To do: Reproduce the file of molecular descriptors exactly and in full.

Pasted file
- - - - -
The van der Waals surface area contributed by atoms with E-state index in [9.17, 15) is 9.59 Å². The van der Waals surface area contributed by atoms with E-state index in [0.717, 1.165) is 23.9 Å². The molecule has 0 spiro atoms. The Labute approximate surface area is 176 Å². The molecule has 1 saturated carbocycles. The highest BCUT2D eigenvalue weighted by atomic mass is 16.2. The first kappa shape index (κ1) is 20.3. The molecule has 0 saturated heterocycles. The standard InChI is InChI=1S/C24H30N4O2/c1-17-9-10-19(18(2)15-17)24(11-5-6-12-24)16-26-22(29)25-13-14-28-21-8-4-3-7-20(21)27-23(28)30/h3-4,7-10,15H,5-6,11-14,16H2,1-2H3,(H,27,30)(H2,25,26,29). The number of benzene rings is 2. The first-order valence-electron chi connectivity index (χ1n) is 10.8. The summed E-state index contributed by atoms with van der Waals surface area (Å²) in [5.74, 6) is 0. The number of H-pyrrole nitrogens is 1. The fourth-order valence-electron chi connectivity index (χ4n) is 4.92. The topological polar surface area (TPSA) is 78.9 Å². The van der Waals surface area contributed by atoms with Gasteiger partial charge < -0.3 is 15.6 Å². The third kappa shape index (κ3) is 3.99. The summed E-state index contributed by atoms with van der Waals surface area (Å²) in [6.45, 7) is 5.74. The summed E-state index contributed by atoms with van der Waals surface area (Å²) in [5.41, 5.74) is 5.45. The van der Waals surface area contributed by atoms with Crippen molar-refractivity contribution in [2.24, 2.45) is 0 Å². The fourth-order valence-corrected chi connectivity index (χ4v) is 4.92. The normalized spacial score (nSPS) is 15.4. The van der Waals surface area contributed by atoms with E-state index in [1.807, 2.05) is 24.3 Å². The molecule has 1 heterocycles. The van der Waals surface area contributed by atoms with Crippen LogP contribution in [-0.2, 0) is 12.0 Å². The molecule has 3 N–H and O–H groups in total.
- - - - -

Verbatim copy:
The van der Waals surface area contributed by atoms with E-state index in [9.17, 15) is 9.59 Å². The van der Waals surface area contributed by atoms with E-state index in [0.717, 1.165) is 23.9 Å². The molecule has 0 spiro atoms. The Labute approximate surface area is 176 Å². The molecule has 1 saturated carbocycles. The highest BCUT2D eigenvalue weighted by atomic mass is 16.2. The first kappa shape index (κ1) is 20.3. The molecule has 0 saturated heterocycles. The standard InChI is InChI=1S/C24H30N4O2/c1-17-9-10-19(18(2)15-17)24(11-5-6-12-24)16-26-22(29)25-13-14-28-21-8-4-3-7-20(21)27-23(28)30/h3-4,7-10,15H,5-6,11-14,16H2,1-2H3,(H,27,30)(H2,25,26,29). The number of benzene rings is 2. The first-order valence-electron chi connectivity index (χ1n) is 10.8. The summed E-state index contributed by atoms with van der Waals surface area (Å²) in [5.74, 6) is 0. The number of H-pyrrole nitrogens is 1. The fourth-order valence-electron chi connectivity index (χ4n) is 4.92. The topological polar surface area (TPSA) is 78.9 Å². The van der Waals surface area contributed by atoms with Gasteiger partial charge < -0.3 is 15.6 Å². The third kappa shape index (κ3) is 3.99. The summed E-state index contributed by atoms with van der Waals surface area (Å²) in [6.45, 7) is 5.74. The summed E-state index contributed by atoms with van der Waals surface area (Å²) in [5.41, 5.74) is 5.45. The van der Waals surface area contributed by atoms with Crippen molar-refractivity contribution in [2.24, 2.45) is 0 Å². The fourth-order valence-corrected chi connectivity index (χ4v) is 4.92. The normalized spacial score (nSPS) is 15.4. The van der Waals surface area contributed by atoms with E-state index in [1.807, 2.05) is 24.3 Å². The molecule has 1 heterocycles. The van der Waals surface area contributed by atoms with Crippen LogP contribution in [-0.2, 0) is 12.0 Å². The molecule has 3 N–H and O–H groups in total.